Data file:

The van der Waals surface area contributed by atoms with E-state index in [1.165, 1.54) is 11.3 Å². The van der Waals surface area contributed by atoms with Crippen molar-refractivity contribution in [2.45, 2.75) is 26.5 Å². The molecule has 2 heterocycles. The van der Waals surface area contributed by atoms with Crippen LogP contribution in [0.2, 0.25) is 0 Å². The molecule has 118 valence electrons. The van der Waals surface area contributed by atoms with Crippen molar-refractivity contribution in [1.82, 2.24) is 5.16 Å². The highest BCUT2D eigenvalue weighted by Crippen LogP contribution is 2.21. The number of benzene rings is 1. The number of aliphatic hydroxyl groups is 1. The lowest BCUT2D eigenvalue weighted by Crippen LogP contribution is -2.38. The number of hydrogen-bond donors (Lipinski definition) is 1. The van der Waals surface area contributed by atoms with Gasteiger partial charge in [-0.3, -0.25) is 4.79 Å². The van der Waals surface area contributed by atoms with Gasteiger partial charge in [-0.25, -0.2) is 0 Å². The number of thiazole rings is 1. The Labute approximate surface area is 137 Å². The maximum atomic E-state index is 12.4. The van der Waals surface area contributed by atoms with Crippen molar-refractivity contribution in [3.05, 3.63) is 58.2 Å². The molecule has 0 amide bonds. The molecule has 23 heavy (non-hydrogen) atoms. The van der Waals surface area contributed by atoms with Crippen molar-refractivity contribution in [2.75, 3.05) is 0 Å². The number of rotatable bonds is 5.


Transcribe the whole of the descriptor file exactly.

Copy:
The van der Waals surface area contributed by atoms with E-state index in [1.165, 1.54) is 11.3 Å². The van der Waals surface area contributed by atoms with Crippen molar-refractivity contribution in [2.45, 2.75) is 26.5 Å². The molecule has 2 heterocycles. The van der Waals surface area contributed by atoms with Crippen LogP contribution in [0.2, 0.25) is 0 Å². The molecule has 118 valence electrons. The van der Waals surface area contributed by atoms with Crippen molar-refractivity contribution in [1.82, 2.24) is 5.16 Å². The highest BCUT2D eigenvalue weighted by Crippen LogP contribution is 2.21. The number of benzene rings is 1. The number of aliphatic hydroxyl groups is 1. The lowest BCUT2D eigenvalue weighted by Crippen LogP contribution is -2.38. The number of hydrogen-bond donors (Lipinski definition) is 1. The van der Waals surface area contributed by atoms with Gasteiger partial charge in [-0.3, -0.25) is 4.79 Å². The van der Waals surface area contributed by atoms with Gasteiger partial charge in [-0.25, -0.2) is 0 Å². The number of thiazole rings is 1. The Labute approximate surface area is 137 Å². The maximum atomic E-state index is 12.4. The van der Waals surface area contributed by atoms with Crippen molar-refractivity contribution in [3.05, 3.63) is 58.2 Å². The molecule has 0 amide bonds. The molecule has 23 heavy (non-hydrogen) atoms. The van der Waals surface area contributed by atoms with Crippen molar-refractivity contribution in [2.75, 3.05) is 0 Å². The number of rotatable bonds is 5.